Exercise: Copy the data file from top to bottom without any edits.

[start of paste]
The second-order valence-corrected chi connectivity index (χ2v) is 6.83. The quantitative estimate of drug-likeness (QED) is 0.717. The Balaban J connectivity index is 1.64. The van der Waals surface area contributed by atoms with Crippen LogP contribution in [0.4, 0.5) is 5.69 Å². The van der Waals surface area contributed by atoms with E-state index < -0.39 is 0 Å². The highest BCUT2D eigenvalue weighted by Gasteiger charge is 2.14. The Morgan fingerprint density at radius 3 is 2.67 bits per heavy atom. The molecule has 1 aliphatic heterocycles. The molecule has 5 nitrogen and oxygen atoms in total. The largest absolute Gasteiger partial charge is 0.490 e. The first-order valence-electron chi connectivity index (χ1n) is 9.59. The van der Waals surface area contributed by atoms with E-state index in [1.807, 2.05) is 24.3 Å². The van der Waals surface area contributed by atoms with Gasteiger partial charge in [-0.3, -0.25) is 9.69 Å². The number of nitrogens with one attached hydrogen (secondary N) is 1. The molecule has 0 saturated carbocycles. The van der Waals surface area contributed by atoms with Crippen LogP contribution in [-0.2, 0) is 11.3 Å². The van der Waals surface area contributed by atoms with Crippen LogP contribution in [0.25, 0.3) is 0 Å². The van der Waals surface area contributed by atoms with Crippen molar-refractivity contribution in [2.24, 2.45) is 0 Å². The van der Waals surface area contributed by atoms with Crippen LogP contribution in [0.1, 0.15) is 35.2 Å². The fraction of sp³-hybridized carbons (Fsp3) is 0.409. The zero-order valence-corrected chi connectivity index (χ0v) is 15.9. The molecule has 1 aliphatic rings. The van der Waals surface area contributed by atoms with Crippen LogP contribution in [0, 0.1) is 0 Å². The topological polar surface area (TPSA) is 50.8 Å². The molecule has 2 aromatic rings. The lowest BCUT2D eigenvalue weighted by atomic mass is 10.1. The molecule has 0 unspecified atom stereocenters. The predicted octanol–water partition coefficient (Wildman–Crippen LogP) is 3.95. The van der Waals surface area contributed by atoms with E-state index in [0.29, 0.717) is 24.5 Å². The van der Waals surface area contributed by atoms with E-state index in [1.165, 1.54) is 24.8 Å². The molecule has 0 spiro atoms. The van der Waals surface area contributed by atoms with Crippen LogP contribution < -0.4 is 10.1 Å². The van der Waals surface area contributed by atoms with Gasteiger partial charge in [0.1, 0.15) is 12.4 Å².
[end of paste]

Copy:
The second-order valence-corrected chi connectivity index (χ2v) is 6.83. The quantitative estimate of drug-likeness (QED) is 0.717. The Balaban J connectivity index is 1.64. The van der Waals surface area contributed by atoms with Crippen LogP contribution in [0.4, 0.5) is 5.69 Å². The van der Waals surface area contributed by atoms with E-state index < -0.39 is 0 Å². The highest BCUT2D eigenvalue weighted by Gasteiger charge is 2.14. The Morgan fingerprint density at radius 3 is 2.67 bits per heavy atom. The molecule has 1 aliphatic heterocycles. The molecule has 5 nitrogen and oxygen atoms in total. The largest absolute Gasteiger partial charge is 0.490 e. The first-order valence-electron chi connectivity index (χ1n) is 9.59. The van der Waals surface area contributed by atoms with E-state index in [1.807, 2.05) is 24.3 Å². The van der Waals surface area contributed by atoms with Gasteiger partial charge in [-0.3, -0.25) is 9.69 Å². The number of nitrogens with one attached hydrogen (secondary N) is 1. The molecule has 0 saturated carbocycles. The van der Waals surface area contributed by atoms with Crippen LogP contribution in [-0.2, 0) is 11.3 Å². The van der Waals surface area contributed by atoms with Crippen LogP contribution in [0.25, 0.3) is 0 Å². The van der Waals surface area contributed by atoms with Crippen molar-refractivity contribution in [2.24, 2.45) is 0 Å². The van der Waals surface area contributed by atoms with Crippen LogP contribution in [0.1, 0.15) is 35.2 Å². The fraction of sp³-hybridized carbons (Fsp3) is 0.409. The zero-order valence-corrected chi connectivity index (χ0v) is 15.9. The molecule has 1 aliphatic rings. The van der Waals surface area contributed by atoms with Crippen LogP contribution in [0, 0.1) is 0 Å². The topological polar surface area (TPSA) is 50.8 Å². The molecule has 2 aromatic rings. The lowest BCUT2D eigenvalue weighted by atomic mass is 10.1. The molecule has 0 unspecified atom stereocenters. The predicted octanol–water partition coefficient (Wildman–Crippen LogP) is 3.95. The van der Waals surface area contributed by atoms with E-state index in [0.29, 0.717) is 24.5 Å². The van der Waals surface area contributed by atoms with E-state index in [1.165, 1.54) is 24.8 Å². The molecule has 0 spiro atoms. The van der Waals surface area contributed by atoms with Crippen LogP contribution < -0.4 is 10.1 Å². The van der Waals surface area contributed by atoms with Gasteiger partial charge in [0.1, 0.15) is 12.4 Å².